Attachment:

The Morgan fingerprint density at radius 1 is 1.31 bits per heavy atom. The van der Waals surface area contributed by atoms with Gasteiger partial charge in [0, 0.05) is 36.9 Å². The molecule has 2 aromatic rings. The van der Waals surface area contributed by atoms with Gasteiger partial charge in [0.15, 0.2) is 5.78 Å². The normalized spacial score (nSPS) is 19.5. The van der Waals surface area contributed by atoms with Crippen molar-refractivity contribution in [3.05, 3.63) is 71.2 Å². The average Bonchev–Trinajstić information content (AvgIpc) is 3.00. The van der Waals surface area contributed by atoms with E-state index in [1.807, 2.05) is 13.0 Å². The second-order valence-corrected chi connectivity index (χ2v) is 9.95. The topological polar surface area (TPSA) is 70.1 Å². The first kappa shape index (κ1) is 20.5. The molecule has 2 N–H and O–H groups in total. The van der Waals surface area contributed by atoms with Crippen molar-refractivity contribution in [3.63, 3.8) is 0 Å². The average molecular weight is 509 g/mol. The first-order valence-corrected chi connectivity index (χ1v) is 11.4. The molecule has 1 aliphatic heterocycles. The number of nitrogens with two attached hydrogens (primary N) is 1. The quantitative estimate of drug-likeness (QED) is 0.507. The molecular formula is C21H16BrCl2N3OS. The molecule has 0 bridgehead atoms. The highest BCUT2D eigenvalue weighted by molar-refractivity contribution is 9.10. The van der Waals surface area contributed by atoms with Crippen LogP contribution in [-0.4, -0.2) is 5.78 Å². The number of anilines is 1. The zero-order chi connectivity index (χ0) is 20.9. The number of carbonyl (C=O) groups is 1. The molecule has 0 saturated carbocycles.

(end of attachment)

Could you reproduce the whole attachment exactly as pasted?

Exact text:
The Morgan fingerprint density at radius 1 is 1.31 bits per heavy atom. The van der Waals surface area contributed by atoms with Gasteiger partial charge in [0, 0.05) is 36.9 Å². The molecule has 2 aromatic rings. The van der Waals surface area contributed by atoms with Gasteiger partial charge in [0.15, 0.2) is 5.78 Å². The normalized spacial score (nSPS) is 19.5. The van der Waals surface area contributed by atoms with Crippen molar-refractivity contribution in [3.05, 3.63) is 71.2 Å². The average Bonchev–Trinajstić information content (AvgIpc) is 3.00. The van der Waals surface area contributed by atoms with E-state index in [1.807, 2.05) is 13.0 Å². The second-order valence-corrected chi connectivity index (χ2v) is 9.95. The topological polar surface area (TPSA) is 70.1 Å². The first kappa shape index (κ1) is 20.5. The molecule has 2 N–H and O–H groups in total. The van der Waals surface area contributed by atoms with Crippen molar-refractivity contribution in [3.63, 3.8) is 0 Å². The average molecular weight is 509 g/mol. The first-order valence-corrected chi connectivity index (χ1v) is 11.4. The molecule has 1 aliphatic heterocycles. The number of nitrogens with two attached hydrogens (primary N) is 1. The quantitative estimate of drug-likeness (QED) is 0.507. The molecular formula is C21H16BrCl2N3OS. The molecule has 0 bridgehead atoms. The highest BCUT2D eigenvalue weighted by molar-refractivity contribution is 9.10. The van der Waals surface area contributed by atoms with Crippen LogP contribution in [-0.4, -0.2) is 5.78 Å². The number of anilines is 1. The zero-order chi connectivity index (χ0) is 20.9. The number of carbonyl (C=O) groups is 1. The molecule has 0 saturated carbocycles.